New lanes to ease congestion on the Deagon Deviation
19 April 2017
Joint release with:
Federal Member for Petrie
Queensland Minister for Main Roads, Road Safety and Ports
A key milestone has been reached on the $1.14 billion Gateway Upgrade North project, with the opening of two new southbound lanes along the Deagon Deviation.
Federal Member for Petrie Luke Howarth and State Member for Sandgate Stirling Hinchliffe visited the site today to inspect progress on the works.
Federal Minister for Infrastructure and Transport Darren Chester said completion of the new southbound lanes at Deagon Deviation would be a major factor in reducing congestion on one of Queensland's busiest motorways.
“The Gateway Upgrade North is a key project in the Australian Government's record $50 billion investment in transport infrastructure across Australia, improving safety and reducing congestion for the 83,000 motorists who use the Gateway Motorway each day,” Mr Chester said.
Queensland Minister for Main Roads and Road Safety Mark Bailey said the project included significant changes to widen the Deagon Deviation between Depot and Bracken Ridge Road, providing two lanes in each direction.
“Other project works will include construction of a new off-ramp overpass which will be built over the motorway to allow Redcliffe-bound traffic to seamlessly join with the new northbound Deagon Deviation,” Mr Bailey said.
Mr Howarth said the Deagon section of the motorway had a poor traffic incident record, compounded by significant traffic merging and weaving which highlighted the need for safety improvements.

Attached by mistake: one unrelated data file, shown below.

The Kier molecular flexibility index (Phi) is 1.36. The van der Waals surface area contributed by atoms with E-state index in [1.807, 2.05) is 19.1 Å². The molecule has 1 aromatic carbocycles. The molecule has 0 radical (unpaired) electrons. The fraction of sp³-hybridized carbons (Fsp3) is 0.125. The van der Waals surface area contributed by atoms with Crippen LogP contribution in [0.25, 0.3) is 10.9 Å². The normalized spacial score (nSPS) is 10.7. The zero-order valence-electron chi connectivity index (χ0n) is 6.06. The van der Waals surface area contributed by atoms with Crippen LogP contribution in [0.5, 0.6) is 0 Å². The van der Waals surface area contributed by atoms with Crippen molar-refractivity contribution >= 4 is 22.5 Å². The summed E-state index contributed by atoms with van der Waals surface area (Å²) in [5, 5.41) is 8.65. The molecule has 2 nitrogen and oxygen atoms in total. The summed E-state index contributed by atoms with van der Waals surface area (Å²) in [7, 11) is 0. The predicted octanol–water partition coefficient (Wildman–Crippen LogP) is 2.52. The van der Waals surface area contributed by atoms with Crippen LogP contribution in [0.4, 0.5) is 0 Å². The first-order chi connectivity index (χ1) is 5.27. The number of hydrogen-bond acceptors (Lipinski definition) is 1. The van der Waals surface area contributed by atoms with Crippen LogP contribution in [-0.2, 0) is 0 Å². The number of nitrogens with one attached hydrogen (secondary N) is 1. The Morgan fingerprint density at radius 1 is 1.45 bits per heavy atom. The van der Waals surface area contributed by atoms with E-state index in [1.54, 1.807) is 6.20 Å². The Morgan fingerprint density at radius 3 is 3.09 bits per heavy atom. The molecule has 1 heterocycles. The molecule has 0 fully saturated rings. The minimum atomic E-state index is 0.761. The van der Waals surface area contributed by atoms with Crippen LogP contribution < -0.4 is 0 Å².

“The new southbound lanes along the Deagon Deviation will greatly improve safety for drivers by eliminating traffic weaving and reducing congestion. They will also improve travel times for people driving from Brisbane to Redcliffe, improve safety on the motorway, and accommodate future growth,” Mr Howarth said.
Mr Hinchliffe said the Gateway Upgrade North project is also demonstrating its commitment to sustainability by using EME2 asphalt.
“EME2 is a stiff asphalt, designed for heavily trafficked roads and is especially appealing for road builders as it allows for a reduction in the depth of pavements by up to 20 per cent, and allows work to be undertaken more efficiently. The benefits to EME2 are significant, including reducing the use of non-renewable resources and the use of fewer trucks on the road to produce and construct the pavement,” Mr Hinchliffe said.
The Australian Government has committed up to $914.18 million to the Gateway Upgrade North project, in partnership with the Queensland Government which has committed $228.5 million towards the project.